I like history, but I've found that challenging, too. I was fascinated by ancient history when I was really young-- Native American, Egyptian, Greek, Hawaiian (I remember checking lots of books on those topics out in gradeschool)--but I found learning American history out of a textbook difficult because our textbooks were written really poorly. This continued into high school where I already didn't have a great sense of world history, but I gleaned a little bit here and there except European History with the best history teacher I've ever had. He told events like stories, and would sort of reenact them with the help of his "time machine" (his closet), which often contained props like Napoleon's really cheap bendy plastic sword. He would often stop his storytelling at the MOST EXCITING PARTS, glance at his watch and tell us, "oh, looks like we're out of time!" There was one day, I believe, he was "out of time" with 20 or 30 minutes left in class. SO RIDICULOUS. But to this day I still remember the whole crazy story of Rasputin's death and the Russian royal family's deaths. And why everyone thought Rasputin really was a holy man (from either heaven or hell) by withstanding poison and being shot only to drown. (I think. He might have also survived drowning and then died of hypothermia or something...? Okay, wikipedia tells me he did die from drowning, but what I was forgetting was that he was beaten and secured before being thrown in the river, but then broke free of these bonds to then drown.) ANYWAY.

College history is a lot better, because we had a "World-War-II-In-One-Lecture-Using-Only-Battlefront-Maps-of-Europe" day, which gives just the kind of summary on the war that our crappy textbooks lacked that is kind of like a five-sentence-outline version of the politics of the time and let me start placing events within that timeline. Honestly, whoever wrote the textbooks we used in gradeschool and highschool needs to reevaluate their methods. The problem is, they told history like a bunch of individual stories, which makes it very difficult for someone with no overarching view to tie them together. There were basically no ways for me to string everything together into one timeline, at least, not well. BUT. Strangely, I got another good "summary" of globalization through Hawaiian and Pacific history, strangely enough--because it's essentially watching undiscovered lands mature into modern countries in less than two centuries. A century and a half, even. Not to mention, the Pacific was a significant part of WWII, which is a good education on the Japanese side of things rather than the standard Nazi/European focus.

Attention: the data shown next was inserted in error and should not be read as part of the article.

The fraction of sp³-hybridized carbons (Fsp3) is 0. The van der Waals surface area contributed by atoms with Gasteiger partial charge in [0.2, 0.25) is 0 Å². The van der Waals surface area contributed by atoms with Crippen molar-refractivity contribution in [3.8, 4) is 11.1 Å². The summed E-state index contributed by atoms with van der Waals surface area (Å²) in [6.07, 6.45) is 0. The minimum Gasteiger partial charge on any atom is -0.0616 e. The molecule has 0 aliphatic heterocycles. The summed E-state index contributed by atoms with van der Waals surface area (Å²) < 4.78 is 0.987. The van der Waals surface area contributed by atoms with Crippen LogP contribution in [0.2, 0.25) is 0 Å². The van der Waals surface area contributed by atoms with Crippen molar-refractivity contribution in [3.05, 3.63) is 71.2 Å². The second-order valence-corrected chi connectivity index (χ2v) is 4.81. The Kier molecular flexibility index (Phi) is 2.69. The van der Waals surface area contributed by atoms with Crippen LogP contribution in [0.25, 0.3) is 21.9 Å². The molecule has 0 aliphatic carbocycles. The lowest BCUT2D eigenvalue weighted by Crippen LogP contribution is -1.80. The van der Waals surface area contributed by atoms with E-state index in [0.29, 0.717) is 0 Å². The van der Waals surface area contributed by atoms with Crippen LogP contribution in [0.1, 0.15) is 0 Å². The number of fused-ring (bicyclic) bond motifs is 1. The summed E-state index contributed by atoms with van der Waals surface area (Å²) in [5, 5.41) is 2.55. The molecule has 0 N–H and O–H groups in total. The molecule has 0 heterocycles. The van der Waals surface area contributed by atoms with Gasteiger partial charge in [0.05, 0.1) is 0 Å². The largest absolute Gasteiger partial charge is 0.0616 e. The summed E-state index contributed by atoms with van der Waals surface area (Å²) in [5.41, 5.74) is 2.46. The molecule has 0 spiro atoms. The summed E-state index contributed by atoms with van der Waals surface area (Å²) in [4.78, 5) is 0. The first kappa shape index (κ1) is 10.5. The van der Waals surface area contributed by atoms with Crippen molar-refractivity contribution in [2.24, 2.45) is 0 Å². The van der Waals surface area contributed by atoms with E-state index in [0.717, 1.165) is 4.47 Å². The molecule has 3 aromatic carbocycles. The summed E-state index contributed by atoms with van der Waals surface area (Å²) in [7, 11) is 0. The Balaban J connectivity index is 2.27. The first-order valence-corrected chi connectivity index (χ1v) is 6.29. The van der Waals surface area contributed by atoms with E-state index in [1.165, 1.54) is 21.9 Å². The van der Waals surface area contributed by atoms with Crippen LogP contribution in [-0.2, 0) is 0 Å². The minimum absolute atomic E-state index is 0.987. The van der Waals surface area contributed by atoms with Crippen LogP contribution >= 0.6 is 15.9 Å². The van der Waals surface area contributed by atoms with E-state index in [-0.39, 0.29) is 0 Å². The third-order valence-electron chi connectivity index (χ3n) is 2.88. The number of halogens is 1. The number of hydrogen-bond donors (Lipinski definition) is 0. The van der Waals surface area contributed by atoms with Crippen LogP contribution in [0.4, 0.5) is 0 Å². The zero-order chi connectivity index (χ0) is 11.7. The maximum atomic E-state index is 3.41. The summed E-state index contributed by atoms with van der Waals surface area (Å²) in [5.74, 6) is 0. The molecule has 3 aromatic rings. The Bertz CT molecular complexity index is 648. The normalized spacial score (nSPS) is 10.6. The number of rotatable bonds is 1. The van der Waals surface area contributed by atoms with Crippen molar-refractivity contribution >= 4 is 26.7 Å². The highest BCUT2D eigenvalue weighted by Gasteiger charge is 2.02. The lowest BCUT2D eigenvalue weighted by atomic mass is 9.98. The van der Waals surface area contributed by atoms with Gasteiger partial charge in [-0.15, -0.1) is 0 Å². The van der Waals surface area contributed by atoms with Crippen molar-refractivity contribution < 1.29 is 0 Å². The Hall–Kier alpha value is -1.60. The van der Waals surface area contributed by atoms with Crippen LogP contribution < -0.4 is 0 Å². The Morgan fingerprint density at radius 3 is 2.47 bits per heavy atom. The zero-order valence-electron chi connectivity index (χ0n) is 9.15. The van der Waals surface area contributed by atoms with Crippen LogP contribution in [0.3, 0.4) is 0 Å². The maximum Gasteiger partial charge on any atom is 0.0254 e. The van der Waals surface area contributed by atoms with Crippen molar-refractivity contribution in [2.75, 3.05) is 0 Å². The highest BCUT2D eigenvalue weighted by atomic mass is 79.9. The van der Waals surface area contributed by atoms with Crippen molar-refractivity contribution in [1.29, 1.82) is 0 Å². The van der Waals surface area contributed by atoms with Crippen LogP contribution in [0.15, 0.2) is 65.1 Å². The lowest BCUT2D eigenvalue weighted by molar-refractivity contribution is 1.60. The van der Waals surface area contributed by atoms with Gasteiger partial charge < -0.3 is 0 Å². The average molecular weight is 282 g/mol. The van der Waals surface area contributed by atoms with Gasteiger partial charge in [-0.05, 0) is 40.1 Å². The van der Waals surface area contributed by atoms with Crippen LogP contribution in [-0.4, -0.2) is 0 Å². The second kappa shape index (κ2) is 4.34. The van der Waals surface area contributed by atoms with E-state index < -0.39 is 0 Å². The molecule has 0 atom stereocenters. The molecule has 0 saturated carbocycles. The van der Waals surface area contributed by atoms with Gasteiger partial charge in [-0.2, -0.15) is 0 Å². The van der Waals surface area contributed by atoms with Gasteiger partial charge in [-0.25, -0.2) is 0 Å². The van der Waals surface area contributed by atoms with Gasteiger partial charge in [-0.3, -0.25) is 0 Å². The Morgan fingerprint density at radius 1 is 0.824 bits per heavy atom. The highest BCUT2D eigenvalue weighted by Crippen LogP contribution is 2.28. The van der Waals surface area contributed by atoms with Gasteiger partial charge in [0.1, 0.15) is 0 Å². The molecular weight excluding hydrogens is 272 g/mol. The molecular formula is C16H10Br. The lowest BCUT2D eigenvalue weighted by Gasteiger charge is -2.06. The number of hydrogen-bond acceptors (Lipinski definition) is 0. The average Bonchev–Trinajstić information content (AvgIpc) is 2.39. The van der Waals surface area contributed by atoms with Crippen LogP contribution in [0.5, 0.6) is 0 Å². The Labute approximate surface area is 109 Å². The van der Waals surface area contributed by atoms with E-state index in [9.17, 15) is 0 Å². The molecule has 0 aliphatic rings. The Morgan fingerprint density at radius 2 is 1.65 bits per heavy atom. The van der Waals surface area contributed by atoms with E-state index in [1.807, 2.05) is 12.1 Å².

I also like art, because it gives more relationships for history, and understanding the context of famous art pieces makes them a lot more meaningful. Although I now find Warhol annoying. I understand his intent but him, personally... he seemed kind of pretentious in his videos when we studied him. Like the forefather of Hipsters. (For srs.) Also, art history also makes you more prone to getting into discussions about the meaning and value of art (see: trivia night two weeks ago, haha!).

(For the record the argument was whether or not modern art is worthless. My position is that modern art is much more meaningful than other art because it is completely expressive at it is freed from the necessitation of replicating life exactly--that is, the invention of the camera and video, etc. allows for much more "creation" in art. The opposition was saying that this is pointless because you aren't simply looking at something, the art is in the emotion or the context, which isn't the art itself. SO. LET IT NOT BE SAID MY ART HISTORY MINOR WAS EVER COMPLETELY WORTHLESS.)

So! What have I covered so far? Math, physics, engineering, history, art... Music? Music is my-life-outside-of-design. I could do it as a career if it were the right thing. I miss marching and I don't know what I'm going to do without anymore marching band... ever. Although I am taking tap next semester, so, currently, dance is my closest-approximation-replacement. And tap is percussive, so it's closer than, say, ballet, which I can't watch anymore BECAUSE THE DANCERS DON'T MOVE NECESSARILY WITH THE MUSIC /rant

Okay. Am I missing anything else? Oh! English (and languages). I love grammar, and spelling, although that is something my gradeschool also taught poorly that I picked up in high school better. One, because I was learning a new language as well, so there was a focus on grammar, and two, because we learned to diagram, which is also a focus on grammar, and it's basically all like one big puzzle. Now if only I could do better with strange verb conjugations! OH, SUBJUNCTIVE/PRETERITE/IMPERFECT/ETC TENSES. (I also miss learning languages.)